It would appear that rogue agents, Peter Strzok and Lisa Page were not the only ones having illicit sex in the FBI. A whistleblower now says that hundreds of FBI employees have resigned due to sexual misconduct allegations.
So, evidently, they have been screwing more than the J6 political prisoners. According to a top U.S. Senator, the anonymous informant has said that hundreds of FBI employees have resigned after being accused of inappropriate behavior.
According to the whistleblower, this has occurred over a 15-year period and most of the victims have been women. Sen. Chuck Grassley (R-IA), the top Republican on the Senate Judiciary Committee, sent a letter to Merrick Garland and FBI Director Christopher Wray telling them that 665 FBI employees, including 45 senior officials, left the bureau to “avoid accountability” from 2004 to 2020.
Grassley then speculated that the number could be higher since resignations and retirements were not taken into account that may have occurred before or after the investigation.
Grassley wrote in the letter:
“The allegations and records paint a disgraceful picture of abuse that women within the FBI have had to live with for many years. This abuse and misconduct is outrageous and beyond unacceptable.”
“FBI employees should not have to suffer under daily abuse and misconduct by their colleagues and supervisors.”
Grassley accused the systemic failure of so many women to be subject to sexual harassment and sexual misconduct. David J. Shaffer, a Washington attorney representing several alleged victims of sexual misconduct told the associated press that “the most serious abuse of the FBI disciplinary system is to retaliate against the very women who complain by starting investigations against them after they report sexual misconduct.”
Many of the women are afraid to say anything because they could be retaliated against.
Tracy Walder, a former FBI agent, left the bureau in 2006 after she filed a complaint. She claims the entire FBI does not act this way, but that it is widespread nonetheless.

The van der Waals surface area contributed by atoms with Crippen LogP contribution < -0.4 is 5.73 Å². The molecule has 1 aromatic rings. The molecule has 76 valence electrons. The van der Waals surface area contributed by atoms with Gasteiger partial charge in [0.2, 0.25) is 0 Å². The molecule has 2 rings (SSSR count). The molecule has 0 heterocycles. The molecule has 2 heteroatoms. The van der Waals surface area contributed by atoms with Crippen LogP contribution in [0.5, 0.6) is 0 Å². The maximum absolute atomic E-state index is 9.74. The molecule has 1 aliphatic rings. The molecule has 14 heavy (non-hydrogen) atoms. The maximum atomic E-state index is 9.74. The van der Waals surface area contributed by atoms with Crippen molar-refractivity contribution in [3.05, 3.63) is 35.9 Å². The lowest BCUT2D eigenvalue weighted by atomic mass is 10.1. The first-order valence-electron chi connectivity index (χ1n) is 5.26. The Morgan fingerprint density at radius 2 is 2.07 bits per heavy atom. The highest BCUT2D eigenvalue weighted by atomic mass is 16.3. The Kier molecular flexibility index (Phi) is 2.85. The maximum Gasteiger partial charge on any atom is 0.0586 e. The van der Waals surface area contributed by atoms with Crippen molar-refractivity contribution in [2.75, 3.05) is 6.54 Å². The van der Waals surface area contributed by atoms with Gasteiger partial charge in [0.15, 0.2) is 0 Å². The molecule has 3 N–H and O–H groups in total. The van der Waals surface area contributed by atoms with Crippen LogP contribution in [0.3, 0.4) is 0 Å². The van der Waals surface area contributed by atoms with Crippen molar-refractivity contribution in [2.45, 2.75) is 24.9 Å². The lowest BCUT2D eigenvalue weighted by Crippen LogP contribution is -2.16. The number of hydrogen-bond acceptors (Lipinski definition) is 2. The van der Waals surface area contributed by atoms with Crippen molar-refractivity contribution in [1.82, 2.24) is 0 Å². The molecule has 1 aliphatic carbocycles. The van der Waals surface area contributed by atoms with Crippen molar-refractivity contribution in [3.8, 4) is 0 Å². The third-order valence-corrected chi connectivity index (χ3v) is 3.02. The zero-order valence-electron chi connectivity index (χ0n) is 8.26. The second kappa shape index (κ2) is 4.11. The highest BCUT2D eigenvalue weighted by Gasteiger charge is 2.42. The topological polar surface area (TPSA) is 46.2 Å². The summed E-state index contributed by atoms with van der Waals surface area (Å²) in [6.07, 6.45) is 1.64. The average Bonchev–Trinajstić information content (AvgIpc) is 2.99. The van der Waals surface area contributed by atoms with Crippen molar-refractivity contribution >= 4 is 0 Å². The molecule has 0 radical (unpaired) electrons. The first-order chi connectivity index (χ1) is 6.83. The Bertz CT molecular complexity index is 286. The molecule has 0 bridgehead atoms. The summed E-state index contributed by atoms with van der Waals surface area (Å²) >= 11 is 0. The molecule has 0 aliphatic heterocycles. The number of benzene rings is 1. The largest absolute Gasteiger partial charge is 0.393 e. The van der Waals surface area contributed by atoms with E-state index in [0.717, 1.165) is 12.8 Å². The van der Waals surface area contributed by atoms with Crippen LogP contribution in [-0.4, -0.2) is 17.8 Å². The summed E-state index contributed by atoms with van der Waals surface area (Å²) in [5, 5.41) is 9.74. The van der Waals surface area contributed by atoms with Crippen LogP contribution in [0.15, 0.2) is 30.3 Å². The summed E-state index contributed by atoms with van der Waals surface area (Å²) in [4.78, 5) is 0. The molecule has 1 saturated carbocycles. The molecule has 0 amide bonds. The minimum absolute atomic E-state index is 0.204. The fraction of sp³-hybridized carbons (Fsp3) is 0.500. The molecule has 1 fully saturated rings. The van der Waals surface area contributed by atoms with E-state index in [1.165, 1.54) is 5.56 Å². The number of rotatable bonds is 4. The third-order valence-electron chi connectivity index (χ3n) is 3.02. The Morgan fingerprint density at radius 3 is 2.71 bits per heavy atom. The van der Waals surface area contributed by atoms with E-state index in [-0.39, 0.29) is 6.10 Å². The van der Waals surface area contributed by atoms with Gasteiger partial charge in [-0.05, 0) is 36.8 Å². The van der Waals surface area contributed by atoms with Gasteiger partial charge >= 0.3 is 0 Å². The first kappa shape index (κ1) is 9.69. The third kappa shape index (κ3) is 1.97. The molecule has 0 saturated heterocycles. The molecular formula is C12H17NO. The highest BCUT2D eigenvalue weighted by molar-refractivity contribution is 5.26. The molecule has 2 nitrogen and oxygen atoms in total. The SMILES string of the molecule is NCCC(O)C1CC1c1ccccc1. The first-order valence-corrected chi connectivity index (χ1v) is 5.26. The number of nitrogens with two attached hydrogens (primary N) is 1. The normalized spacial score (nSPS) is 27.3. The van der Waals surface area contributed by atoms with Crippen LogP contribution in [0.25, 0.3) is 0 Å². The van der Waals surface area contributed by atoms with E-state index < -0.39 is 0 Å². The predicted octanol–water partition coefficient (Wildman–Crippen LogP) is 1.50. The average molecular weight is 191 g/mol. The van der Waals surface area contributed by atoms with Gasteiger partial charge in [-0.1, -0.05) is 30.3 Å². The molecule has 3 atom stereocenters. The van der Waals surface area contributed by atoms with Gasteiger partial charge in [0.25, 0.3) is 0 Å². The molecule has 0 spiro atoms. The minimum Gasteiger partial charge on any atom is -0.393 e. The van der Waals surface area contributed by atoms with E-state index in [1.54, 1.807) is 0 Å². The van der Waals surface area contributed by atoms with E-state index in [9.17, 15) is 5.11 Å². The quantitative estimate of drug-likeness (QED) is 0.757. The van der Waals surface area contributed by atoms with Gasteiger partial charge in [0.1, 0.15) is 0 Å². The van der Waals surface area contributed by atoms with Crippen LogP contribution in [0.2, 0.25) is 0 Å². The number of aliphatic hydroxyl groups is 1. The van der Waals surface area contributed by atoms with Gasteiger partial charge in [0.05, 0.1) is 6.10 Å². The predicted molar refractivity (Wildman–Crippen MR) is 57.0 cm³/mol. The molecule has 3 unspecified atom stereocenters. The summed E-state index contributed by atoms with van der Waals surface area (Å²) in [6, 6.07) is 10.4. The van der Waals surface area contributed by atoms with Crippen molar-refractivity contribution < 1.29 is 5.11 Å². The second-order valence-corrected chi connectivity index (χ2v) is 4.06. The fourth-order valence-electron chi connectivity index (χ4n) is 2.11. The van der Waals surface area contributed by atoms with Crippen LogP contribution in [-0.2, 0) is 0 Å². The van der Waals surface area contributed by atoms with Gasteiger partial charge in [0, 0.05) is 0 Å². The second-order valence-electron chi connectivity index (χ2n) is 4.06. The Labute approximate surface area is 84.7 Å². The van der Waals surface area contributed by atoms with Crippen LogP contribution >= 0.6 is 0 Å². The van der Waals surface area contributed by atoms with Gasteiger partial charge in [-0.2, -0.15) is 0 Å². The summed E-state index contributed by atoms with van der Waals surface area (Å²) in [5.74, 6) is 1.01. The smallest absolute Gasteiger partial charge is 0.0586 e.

“However, because of the way I was treated. I feel a sense of shame and ‘What if?’ And this behavior has been allowed to continue for decades.”
David J. Shaffer, a Washington attorney representing several alleged victims of sexual misconduct in the FBI, told The Associated Press that “the most serious abuse of the FBI disciplinary system is to retaliate against the very women who complain by starting investigations against them after they report sexual misconduct.”
Shaffer said it discourages reporting in the FBI “due to fear of retaliation.”
A spokesman for the FBI told The Washington Examiner that the agency “looks critically” at itself and would continue to make improvements.
“The bottom line is, employees who commit gross misconduct and sexual harassment have no place in the FBI,” the spokesman said. “We prioritize investigation and adjudication of sexual harassment and misconduct cases, and when allegations of sexual harassment are substantiated, FBI employees face severe consequences, including permanent demotion, removal from supervisory ranks, or termination.”
The AP reported that Grassley’s office declined to reveal the whistleblower’s name to protect the person’s identity.